*Source: “A Profile of Australian Women in Business”, prepared by ABS for the Office For Women, 2015          

Mums & Co Australian Mums in Business Report – Key Findings

Who is the Australian Mum in Business?

  • The average mum in business has two kids and is likely to be educated. Half of all business mums are between 30 and 39 years old.

  • One in ten are single parents, nearly a third are born overseas and one in four have more than one business.

  • She believes in having a go - more than half have businesses in a completely new field to what they were doing before.

  • She believes there’s no better time than now time to start a business – a third started their businesses while on parental leave, one in ten started their businesses while pregnant, and six out of ten mums who started their business this year have an infant or toddler.

  • Hidden workforce - most (84%) don’t have staff, those who do on average employ four to five staff (mix of full-time, part-time, casual and contractors).

  • Some were pushed into it - for some, the decision was made for them as they weren’t able to find suitable employment, the role changed or they were made redundant while on maternity leave.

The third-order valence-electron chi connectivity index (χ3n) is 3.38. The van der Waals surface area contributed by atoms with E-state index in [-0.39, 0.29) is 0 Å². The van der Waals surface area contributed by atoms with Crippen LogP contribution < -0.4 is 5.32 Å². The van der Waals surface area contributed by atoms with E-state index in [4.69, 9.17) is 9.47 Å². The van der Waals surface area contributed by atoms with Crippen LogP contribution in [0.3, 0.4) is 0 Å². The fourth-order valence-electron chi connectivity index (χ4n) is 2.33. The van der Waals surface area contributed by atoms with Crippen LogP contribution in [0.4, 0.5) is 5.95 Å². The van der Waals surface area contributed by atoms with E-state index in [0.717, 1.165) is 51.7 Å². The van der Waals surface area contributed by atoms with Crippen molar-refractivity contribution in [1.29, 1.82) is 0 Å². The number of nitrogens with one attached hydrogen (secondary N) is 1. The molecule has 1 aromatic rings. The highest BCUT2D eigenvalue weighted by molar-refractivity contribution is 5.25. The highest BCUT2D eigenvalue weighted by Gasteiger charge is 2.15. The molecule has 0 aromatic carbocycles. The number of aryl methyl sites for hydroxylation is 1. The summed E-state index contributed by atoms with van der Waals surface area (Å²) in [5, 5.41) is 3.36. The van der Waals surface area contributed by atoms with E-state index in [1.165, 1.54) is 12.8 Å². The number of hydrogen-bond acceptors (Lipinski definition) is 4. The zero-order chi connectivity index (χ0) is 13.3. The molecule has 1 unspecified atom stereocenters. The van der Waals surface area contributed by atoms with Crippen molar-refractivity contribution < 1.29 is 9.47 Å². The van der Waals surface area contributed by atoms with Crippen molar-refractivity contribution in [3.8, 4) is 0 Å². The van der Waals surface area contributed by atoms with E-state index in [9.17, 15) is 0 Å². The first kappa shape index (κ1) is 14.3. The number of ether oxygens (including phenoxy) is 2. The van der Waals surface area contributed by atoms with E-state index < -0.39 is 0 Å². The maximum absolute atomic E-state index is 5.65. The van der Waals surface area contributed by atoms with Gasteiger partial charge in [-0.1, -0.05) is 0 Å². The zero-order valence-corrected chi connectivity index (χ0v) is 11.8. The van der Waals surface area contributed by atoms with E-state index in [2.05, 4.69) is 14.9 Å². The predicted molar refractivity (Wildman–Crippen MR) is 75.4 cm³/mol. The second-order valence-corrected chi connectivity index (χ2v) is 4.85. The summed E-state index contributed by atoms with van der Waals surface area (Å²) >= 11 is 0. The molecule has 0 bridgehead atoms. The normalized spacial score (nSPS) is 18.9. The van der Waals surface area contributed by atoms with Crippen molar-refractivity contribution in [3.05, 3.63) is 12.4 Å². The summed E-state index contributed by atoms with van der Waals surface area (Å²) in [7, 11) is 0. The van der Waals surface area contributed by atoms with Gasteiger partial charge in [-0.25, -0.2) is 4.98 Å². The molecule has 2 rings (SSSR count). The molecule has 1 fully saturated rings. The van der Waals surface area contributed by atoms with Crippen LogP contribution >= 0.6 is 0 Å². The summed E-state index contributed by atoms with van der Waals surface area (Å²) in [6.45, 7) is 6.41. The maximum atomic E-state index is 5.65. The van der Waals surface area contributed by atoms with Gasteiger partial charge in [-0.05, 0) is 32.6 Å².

She’s taking back control of what’s important to her, and she’s happier for it

  • Taking back control of what’s important to her - half needed to start their own business as working for someone else was not viable.
  • Doing it her way - flexibility in working hours and location is one of the primary triggers to mothers starting their businesses.
  • Flexibility and passion - flexibility (71%) and doing something they are passionate about (57%) are the two main benefits mums see from running their own businesses.
  • Mummy guilt and being a role model - most mums experience a sense of mummy guilt, interestingly, the majority of business mums do not agree that they feel guilty that they have less time to spend with their children. In fact, an overwhelming 87% per cent believe they are setting a good example for their kids.
  • Better sense of wellbeing - four in five believe they are a happier person as a result of starting their own businesses. 

What’s holding some back from launching a business